A video about the Drone Culture research event on 24 May at the University of Lincoln (UK) was captured by graduating student Andrew West and 2010 alumnus Steve Young. The international 1-day event was organised by the School’s Dr Rob Coley, Dr Dean Lockwood and Adam O’Meara. It was hosted by the 21st Century Research Group at the University of Lincoln (UK) where academics, writers, artists and performers from across the globe discussed the social and conceptual implications of unmanned aircraft. Andrew West, video producer: I hope this video shows to an extent the atmosphere of the international colloquium throughout the day, which was filmed by Steve Young and me (both from the Lincoln School of Film & Media). As a soon to be postgraduate student I personally took a lot from the event and whilst filming enjoyed listening to the various discussions, arguments and debates around drone culture.
Dr Rob Coley: Dean, Adam and I would like to say a huge thanks to everyone who attended or otherwise supported the colloquium on drone culture. After a lot of planning, a lot of hard work, and some inevitable last minute technical issues, the event was a real success and, we hope, a real boost for the research culture of the School, College and wider University.
The one day event saw more than 70 people from a wide range of disciplinary backgrounds come together to examine the ‘drone’ as a conceptual object. This included, in addition to our 2 invited keynote speakers Benjamin Noys and Derek Gregory, more than 20 theorists and practitioners, and 8 performers. The focus of attention ranged from ethics to aesthetics, the methods employed ranged from the metaphysical to the forensically empirical, and examples of work discussed included the literary, cinematic and photographic. The event concluded with ‘Myth-Drone’ a totally unique performance by the group Plastique Fantastique, which can only be described as a collaborative multimedia spell-casting, the likes of which the EMMTEC had never seen before and, I suspect, never will again.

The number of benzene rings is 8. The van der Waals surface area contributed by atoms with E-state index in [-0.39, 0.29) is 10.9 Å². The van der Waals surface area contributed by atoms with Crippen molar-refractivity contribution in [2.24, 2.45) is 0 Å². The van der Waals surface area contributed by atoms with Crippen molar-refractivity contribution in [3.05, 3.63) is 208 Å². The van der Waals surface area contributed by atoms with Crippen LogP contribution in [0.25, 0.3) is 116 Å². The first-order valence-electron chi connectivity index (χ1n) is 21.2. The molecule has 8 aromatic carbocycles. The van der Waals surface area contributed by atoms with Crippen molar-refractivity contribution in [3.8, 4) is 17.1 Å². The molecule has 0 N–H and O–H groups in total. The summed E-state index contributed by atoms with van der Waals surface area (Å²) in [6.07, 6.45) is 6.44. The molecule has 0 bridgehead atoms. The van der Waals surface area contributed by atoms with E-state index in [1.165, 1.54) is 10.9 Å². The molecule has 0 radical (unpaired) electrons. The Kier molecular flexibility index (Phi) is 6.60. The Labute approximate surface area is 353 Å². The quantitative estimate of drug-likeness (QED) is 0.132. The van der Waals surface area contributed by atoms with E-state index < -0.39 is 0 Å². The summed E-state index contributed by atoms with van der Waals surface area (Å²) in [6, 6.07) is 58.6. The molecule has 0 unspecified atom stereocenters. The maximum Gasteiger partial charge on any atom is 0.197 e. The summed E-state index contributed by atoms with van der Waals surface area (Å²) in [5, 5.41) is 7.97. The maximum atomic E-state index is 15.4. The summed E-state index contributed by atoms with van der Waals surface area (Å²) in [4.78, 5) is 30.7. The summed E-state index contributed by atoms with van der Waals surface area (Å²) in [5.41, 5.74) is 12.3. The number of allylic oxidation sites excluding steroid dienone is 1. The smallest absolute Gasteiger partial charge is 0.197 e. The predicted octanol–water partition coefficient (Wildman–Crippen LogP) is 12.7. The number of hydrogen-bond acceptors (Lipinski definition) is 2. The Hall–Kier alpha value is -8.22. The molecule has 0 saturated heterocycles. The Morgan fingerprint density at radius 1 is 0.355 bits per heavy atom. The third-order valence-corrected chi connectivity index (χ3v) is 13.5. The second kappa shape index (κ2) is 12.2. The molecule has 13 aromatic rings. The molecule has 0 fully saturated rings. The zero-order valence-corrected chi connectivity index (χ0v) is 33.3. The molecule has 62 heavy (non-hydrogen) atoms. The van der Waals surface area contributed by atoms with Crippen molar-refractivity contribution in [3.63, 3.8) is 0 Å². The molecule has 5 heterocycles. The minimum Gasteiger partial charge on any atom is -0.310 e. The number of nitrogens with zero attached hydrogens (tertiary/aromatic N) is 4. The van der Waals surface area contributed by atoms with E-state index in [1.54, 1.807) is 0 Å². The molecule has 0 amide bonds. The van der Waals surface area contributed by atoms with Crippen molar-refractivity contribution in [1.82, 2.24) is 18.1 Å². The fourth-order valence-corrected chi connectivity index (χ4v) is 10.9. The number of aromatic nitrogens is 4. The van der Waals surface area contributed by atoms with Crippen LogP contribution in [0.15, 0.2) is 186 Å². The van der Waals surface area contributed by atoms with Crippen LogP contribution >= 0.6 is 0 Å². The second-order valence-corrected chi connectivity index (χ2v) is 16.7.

Naturally, one of the dangers of any ‘interdisciplinary’ conversation is that individual researchers continue to speak in their own language and the presentation of ideas merely reconfirms basic assumptions. When interdisciplinary connections work, though, something exciting can happen, and this is what I think occurred on Saturday. It was felt not only in the emergent connections between two keynote presentations that drew together the day’s various energies, but in the conversations between delegates that continued late into the evening, eventually crystallizing in a proposal to cultivate a collaborative research network of some kind. In any case, the work doesn’t end here – Dean and I will be editing a special edition of the journal Culture Machine which explicitly develops ideas presented at the colloquium. See Call for Papers here.